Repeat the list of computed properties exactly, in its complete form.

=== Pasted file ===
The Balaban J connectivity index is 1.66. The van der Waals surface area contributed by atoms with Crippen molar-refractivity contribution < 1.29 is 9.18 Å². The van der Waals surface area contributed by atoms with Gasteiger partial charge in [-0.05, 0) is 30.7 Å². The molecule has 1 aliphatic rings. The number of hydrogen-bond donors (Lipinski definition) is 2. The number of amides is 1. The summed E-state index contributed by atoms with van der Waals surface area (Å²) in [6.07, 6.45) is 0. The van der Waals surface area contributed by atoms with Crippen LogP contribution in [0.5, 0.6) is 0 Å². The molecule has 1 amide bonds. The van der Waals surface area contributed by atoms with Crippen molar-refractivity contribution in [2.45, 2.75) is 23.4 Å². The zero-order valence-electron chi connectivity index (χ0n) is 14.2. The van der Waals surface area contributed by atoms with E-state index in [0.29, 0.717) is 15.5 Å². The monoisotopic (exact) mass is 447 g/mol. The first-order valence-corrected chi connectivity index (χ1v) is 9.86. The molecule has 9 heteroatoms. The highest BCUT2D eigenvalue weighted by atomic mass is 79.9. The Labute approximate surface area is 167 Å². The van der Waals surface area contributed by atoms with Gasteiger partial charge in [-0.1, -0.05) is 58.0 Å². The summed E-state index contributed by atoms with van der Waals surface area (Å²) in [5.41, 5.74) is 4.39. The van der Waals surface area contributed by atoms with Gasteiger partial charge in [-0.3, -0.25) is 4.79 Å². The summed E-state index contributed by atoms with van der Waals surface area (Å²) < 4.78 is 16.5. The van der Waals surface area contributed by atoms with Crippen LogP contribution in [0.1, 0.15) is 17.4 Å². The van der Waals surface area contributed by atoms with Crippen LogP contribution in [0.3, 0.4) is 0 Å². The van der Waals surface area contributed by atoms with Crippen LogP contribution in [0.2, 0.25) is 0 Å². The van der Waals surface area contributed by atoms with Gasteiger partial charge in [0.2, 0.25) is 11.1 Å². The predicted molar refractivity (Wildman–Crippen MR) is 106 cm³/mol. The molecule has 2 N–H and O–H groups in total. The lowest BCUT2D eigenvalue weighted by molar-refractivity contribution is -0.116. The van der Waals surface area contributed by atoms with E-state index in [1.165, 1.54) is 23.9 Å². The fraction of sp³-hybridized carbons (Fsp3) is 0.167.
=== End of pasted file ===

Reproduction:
The Balaban J connectivity index is 1.66. The van der Waals surface area contributed by atoms with Crippen molar-refractivity contribution < 1.29 is 9.18 Å². The van der Waals surface area contributed by atoms with Gasteiger partial charge in [-0.05, 0) is 30.7 Å². The molecule has 1 aliphatic rings. The number of hydrogen-bond donors (Lipinski definition) is 2. The number of amides is 1. The summed E-state index contributed by atoms with van der Waals surface area (Å²) in [6.07, 6.45) is 0. The van der Waals surface area contributed by atoms with Crippen LogP contribution in [0.5, 0.6) is 0 Å². The molecule has 1 amide bonds. The van der Waals surface area contributed by atoms with Crippen molar-refractivity contribution in [2.45, 2.75) is 23.4 Å². The zero-order valence-electron chi connectivity index (χ0n) is 14.2. The van der Waals surface area contributed by atoms with E-state index in [0.29, 0.717) is 15.5 Å². The monoisotopic (exact) mass is 447 g/mol. The first-order valence-corrected chi connectivity index (χ1v) is 9.86. The molecule has 9 heteroatoms. The highest BCUT2D eigenvalue weighted by atomic mass is 79.9. The Labute approximate surface area is 167 Å². The van der Waals surface area contributed by atoms with Gasteiger partial charge in [-0.1, -0.05) is 58.0 Å². The summed E-state index contributed by atoms with van der Waals surface area (Å²) in [5.41, 5.74) is 4.39. The van der Waals surface area contributed by atoms with Gasteiger partial charge in [-0.3, -0.25) is 4.79 Å². The summed E-state index contributed by atoms with van der Waals surface area (Å²) < 4.78 is 16.5. The van der Waals surface area contributed by atoms with Crippen LogP contribution in [0.1, 0.15) is 17.4 Å². The van der Waals surface area contributed by atoms with Crippen LogP contribution in [0.3, 0.4) is 0 Å². The van der Waals surface area contributed by atoms with Crippen LogP contribution in [0.2, 0.25) is 0 Å². The van der Waals surface area contributed by atoms with Gasteiger partial charge in [0.2, 0.25) is 11.1 Å². The predicted molar refractivity (Wildman–Crippen MR) is 106 cm³/mol. The molecule has 2 N–H and O–H groups in total. The lowest BCUT2D eigenvalue weighted by molar-refractivity contribution is -0.116. The van der Waals surface area contributed by atoms with E-state index in [1.165, 1.54) is 23.9 Å². The fraction of sp³-hybridized carbons (Fsp3) is 0.167.